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The Fort Worth Zoo reopened Mountains & Desert in鈥Texas Wild! as a reimagined and renovated home to native reptiles and amphibians, including none other than the Texas horned lizard. 

The new exhibit takes an in-depth look at the zoo鈥檚 vital conservation program, with which TCU partners in caring for its beloved horned frog. The zoo touts releasing hundreds of hatchlings on public and private land throughout the state of Texas.  

Along with Texas Parks & Wildlife, the Fort Worth Zoo has worked closely with genetics expert Dean Williams, TCU biology professor, using his DNA research on the lizards to aid in reintroduction efforts.  

鈥淲hen you鈥檙e thinking about starting a reintroduction project, one of the pieces of information you need to have is how the species is genetically structured naturally,鈥 Williams told . 鈥淵ou don鈥檛 want to mix populations that are really different from each other genetically.鈥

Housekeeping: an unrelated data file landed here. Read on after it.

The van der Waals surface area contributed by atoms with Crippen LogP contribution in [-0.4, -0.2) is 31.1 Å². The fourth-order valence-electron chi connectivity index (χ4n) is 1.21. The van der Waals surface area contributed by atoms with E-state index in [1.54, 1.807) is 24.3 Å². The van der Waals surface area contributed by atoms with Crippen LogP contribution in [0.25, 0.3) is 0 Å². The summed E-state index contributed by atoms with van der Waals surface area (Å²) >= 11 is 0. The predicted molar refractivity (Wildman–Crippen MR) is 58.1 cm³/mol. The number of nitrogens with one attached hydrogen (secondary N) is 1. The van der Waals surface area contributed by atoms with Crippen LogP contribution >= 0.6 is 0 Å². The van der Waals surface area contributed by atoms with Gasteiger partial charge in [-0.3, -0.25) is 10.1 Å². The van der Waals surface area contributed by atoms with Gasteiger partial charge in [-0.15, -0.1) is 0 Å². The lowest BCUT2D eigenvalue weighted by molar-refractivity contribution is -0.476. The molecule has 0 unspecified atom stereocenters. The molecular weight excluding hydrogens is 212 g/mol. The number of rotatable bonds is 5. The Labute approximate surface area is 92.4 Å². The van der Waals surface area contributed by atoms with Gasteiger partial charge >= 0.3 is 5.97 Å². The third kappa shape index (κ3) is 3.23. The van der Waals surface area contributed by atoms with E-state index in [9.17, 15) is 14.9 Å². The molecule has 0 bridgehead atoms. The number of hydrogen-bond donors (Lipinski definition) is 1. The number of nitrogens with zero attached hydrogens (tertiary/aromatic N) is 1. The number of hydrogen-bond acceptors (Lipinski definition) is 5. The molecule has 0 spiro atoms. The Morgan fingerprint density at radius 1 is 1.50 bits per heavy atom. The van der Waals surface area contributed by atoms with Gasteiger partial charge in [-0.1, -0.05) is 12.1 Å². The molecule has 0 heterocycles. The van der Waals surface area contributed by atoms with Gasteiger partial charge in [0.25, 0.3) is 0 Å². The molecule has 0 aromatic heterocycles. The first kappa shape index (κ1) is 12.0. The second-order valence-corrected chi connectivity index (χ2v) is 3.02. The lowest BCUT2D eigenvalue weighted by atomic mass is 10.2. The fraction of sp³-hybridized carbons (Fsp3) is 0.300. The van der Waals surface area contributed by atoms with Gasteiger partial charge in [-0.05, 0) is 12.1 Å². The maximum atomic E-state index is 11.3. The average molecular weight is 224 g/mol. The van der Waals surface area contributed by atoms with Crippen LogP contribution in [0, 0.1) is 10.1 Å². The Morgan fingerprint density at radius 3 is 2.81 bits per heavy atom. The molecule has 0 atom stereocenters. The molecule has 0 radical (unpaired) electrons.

Conservation efforts are highlighted in the exhibit through short video segments and in a floor-to-ceiling infographic.  

鈥淭he iconic and official reptile of the state of Texas is threatened, and populations continue to decline due to habitat destruction and land fragmentation,鈥 reads the exhibit. 鈥淭he Fort Worth Zoo was the first zoo to breed this species and has pioneered state-wide recovery efforts to bolster wild populations of this lizard.鈥 

The 7,200-square-foot facility houses more than 30 ectotherm (cold-blooded) species in specialized, state-of-the-art habitats designed for each animal. The habitats are equipped with adjustable lighting and heat sources, along with humidity controls that are necessary to ensure individualized levels of care for each species.  

Visit the website for more information on the new Mountains & Desert exhibit.   

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